Origin of vicious

1300–50; Middle English (< Anglo-French) < Latin vitiōsus, equivalent to viti(um) fault, vice1 + -ōsus -ous
Related formsvi·cious·ly, adverbvi·cious·ness, nounun·vi·cious, adjectiveun·vi·cious·ly, adverbun·vi·cious·ness, noun
Can be confusedvicious viscose viscous

Synonyms for vicious

Antonyms for vicious

1. moral. Unabridged Based on the Random House Unabridged Dictionary, © Random House, Inc. 2019

Examples from the Web for viciously

Contemporary Examples of viciously

Historical Examples of viciously

  • I wouldn't,' said Miggs viciously, 'no, not for five-and-forty pound!'

    Barnaby Rudge

    Charles Dickens

  • He caught me viciously by the arm and looked sharply into my face.

  • I caught her viciously by the wrist, and with my face close up to hers "Folle!"

  • "That blow has killed Florimond de Condillac," he told her viciously.

    St. Martin's Summer

    Rafael Sabatini

  • “If not, he should learn,” said the chamois hunter, viciously.

    The Princess Virginia

    C. N. Williamson

British Dictionary definitions for viciously



wicked or cruel; villainousa vicious thug
characterized by violence or ferocitya vicious blow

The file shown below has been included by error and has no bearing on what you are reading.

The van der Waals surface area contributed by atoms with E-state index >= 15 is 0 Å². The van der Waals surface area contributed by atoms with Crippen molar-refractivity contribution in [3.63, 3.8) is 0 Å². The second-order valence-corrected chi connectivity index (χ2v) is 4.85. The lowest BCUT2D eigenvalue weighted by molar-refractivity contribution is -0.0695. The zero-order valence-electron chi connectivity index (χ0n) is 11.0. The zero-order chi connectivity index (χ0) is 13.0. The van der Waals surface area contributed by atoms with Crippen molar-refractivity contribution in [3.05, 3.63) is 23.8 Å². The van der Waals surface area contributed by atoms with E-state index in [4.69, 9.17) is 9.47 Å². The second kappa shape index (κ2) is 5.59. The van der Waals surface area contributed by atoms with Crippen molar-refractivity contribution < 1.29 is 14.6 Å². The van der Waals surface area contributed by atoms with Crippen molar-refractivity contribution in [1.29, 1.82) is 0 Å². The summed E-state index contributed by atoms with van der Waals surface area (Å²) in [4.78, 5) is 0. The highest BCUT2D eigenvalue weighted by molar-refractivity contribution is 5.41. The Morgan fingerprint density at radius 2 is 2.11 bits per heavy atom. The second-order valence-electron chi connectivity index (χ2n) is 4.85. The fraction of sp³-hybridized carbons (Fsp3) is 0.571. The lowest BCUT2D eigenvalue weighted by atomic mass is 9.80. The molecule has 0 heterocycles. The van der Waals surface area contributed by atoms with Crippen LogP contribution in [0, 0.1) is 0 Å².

informal unpleasantly severe; harsha vicious wind
characterized by malicevicious lies
(esp of dogs, horses, etc) ferocious or hostile; dangerous
characterized by or leading to vice
invalidated by defects; unsounda vicious inference
obsolete noxious or morbida vicious exhalation
Derived Formsviciously, adverbviciousness, noun

Word Origin for vicious

C14: from Old French vicieus, from Latin vitiōsus full of faults, from vitium a defect
Collins English Dictionary - Complete & Unabridged 2012 Digital Edition © William Collins Sons & Co. Ltd. 1979, 1986 © HarperCollins Publishers 1998, 2000, 2003, 2005, 2006, 2007, 2009, 2012

Word Origin and History for viciously



early 14c. (implied in viciously), "of the nature of vice, wicked," from Anglo-French vicious, Old French vicieus, from Latin vitiosus "faulty, defective, corrupt," from vitium "fault" (see vice (n.1)). Meaning "inclined to be savage or dangerous" is first recorded 1711 (originally of animals, especially horses); that of "full of spite, bitter, severe" is from 1825. In law, "marred by some inherent fault" (late 14c.), hence also this sense in logic (c.1600); cf. vicious circle in reasoning (c.1792, Latin circulus vitiosus), which was given a general sense of "a situation in which action and reaction intensify one another" by 1839.

Online Etymology Dictionary, © 2010 Douglas Harper